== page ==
From The Sunday Times December 14, 2008
The Arabian Nights: Tales of 1001 Nights - the Sunday Times review
A fresh translation of the world’s greatest collection of folk stories restores their colour and verve
“In the royal palace there were windows that overlooked Shahriyar’s garden, and as Shah Zaman was looking a door opened and out came 20 slave girls and 20 slaves, in the middle of whom was Shahriyar’s very beautiful wife. They came to a fountain where they took off their clothes and the women sat with the men. ‘Mas’ud,’ the queen called, at which a black slave came up to her and, after they had embraced each other, he lay with her, while the other slaves lay with the slave girls and they spent their time kissing, embracing, fornicating and drinking wine until the end of the day.”
Blimey. And this is just page two, with a couple of beheadings in the bag already. Odd that, for generations in the West, the Arabian Nights was a children’s book, albeit so bowdlerised that there was never much left. Now Penguin has produced this magnificent, unexpurgated edition of the greatest collection of folk tales in the world, each volume running to nearly 1,000 pages, with a beautiful cover design in midnight blue. The translation by Malcolm Lyons, the first complete one since explorer Richard Burton’s in 1885, is plain and lucid, unlike the tortuous, antiquated Victorian version, and the sheer colour and verve of the original stories shine through.
This “ocean of stories” begins with King Shahriyar, having been betrayed by his wife, vowing to sleep with a different virgin every night and then kill her in the morning. But when he takes the smart and sassy Shahrazad to his bed (along with her sister Dunyazad, since she’s around), Shahrazad forestalls their beheading by telling him magical tales. Always keen to hear the next one, the king continually spares her life until the following night.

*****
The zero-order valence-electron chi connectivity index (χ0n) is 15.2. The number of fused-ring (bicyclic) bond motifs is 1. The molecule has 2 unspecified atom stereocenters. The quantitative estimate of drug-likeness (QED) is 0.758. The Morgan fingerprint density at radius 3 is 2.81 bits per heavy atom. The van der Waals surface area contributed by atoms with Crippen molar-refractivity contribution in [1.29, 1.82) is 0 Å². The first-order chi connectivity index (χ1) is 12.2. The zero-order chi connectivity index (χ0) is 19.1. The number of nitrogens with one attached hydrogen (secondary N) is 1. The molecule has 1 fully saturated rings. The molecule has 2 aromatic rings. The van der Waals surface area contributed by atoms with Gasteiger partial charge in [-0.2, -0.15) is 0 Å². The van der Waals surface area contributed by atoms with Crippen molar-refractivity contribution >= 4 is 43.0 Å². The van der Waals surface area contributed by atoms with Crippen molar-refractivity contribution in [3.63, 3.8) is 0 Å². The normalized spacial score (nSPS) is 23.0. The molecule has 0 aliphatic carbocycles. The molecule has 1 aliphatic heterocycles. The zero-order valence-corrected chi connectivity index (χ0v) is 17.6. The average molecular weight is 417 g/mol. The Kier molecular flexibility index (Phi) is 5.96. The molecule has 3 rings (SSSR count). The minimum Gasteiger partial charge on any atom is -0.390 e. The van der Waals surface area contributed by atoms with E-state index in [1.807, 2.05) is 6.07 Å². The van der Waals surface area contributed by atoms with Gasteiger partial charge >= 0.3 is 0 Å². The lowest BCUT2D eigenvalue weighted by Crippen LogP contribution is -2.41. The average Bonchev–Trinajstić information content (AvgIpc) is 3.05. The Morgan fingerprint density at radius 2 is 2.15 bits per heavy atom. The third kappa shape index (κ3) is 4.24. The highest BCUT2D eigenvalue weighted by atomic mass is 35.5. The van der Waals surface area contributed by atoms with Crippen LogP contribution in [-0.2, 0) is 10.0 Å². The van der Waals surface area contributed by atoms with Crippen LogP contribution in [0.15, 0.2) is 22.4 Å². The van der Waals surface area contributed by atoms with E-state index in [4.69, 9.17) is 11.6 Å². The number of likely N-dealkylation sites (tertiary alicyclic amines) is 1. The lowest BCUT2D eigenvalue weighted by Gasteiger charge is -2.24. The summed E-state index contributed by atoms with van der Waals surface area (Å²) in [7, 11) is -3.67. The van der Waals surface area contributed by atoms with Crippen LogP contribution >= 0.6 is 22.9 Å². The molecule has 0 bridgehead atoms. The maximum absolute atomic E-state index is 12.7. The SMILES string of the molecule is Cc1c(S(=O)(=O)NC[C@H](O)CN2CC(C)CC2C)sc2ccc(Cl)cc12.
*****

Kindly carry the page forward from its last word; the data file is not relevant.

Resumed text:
Besides Shahrazad, however, as Robert Irwin explains in his masterly introductions, the Arabian Nights is a book without an author — or with many thousands. For these are tales that were passed down over centuries, perhaps millenniums, bearing numerous traces of preIslamic culture, and endlessly retold and embellished in the souks and caravanserais of the East. Their influence on the West has been incalculable, from Chaucer to Salman Rushdie. Indeed, much of Chaucer’s Squire’s Tale is straight out of the Arabian Nights. This doesn’t mean that Chaucer read the originals or even knew of their existence. Rather, these marvellous stories had enough innate life to travel on their own, from the backstreets of Baghdad and Cairo to the piazzas of Venice and onward, adapting to their changing environment as they went, like Richard Dawkins’s memes.
And what stories they are, so brimful of energy and lechery, love and cunning, eeriness and death. As a record of oriental low life they are quite invaluable, and often extremely funny. Take the poor old hashish-eater (hashish was known as “the wine of the poor”). After falling to the floor in a stoned swoon, he happily dreams that he is being washed and perfumed by numerous slaves, before having a pretty girl sit in his lap. He is just “pressing her beneath him” when someone shouts, “Wake up, you good-for-nothing!” and he comes round to find himself lying stark naked on the ground with an erection, surrounded by a laughing crowd. “You could have waited until I put it in!” he wails.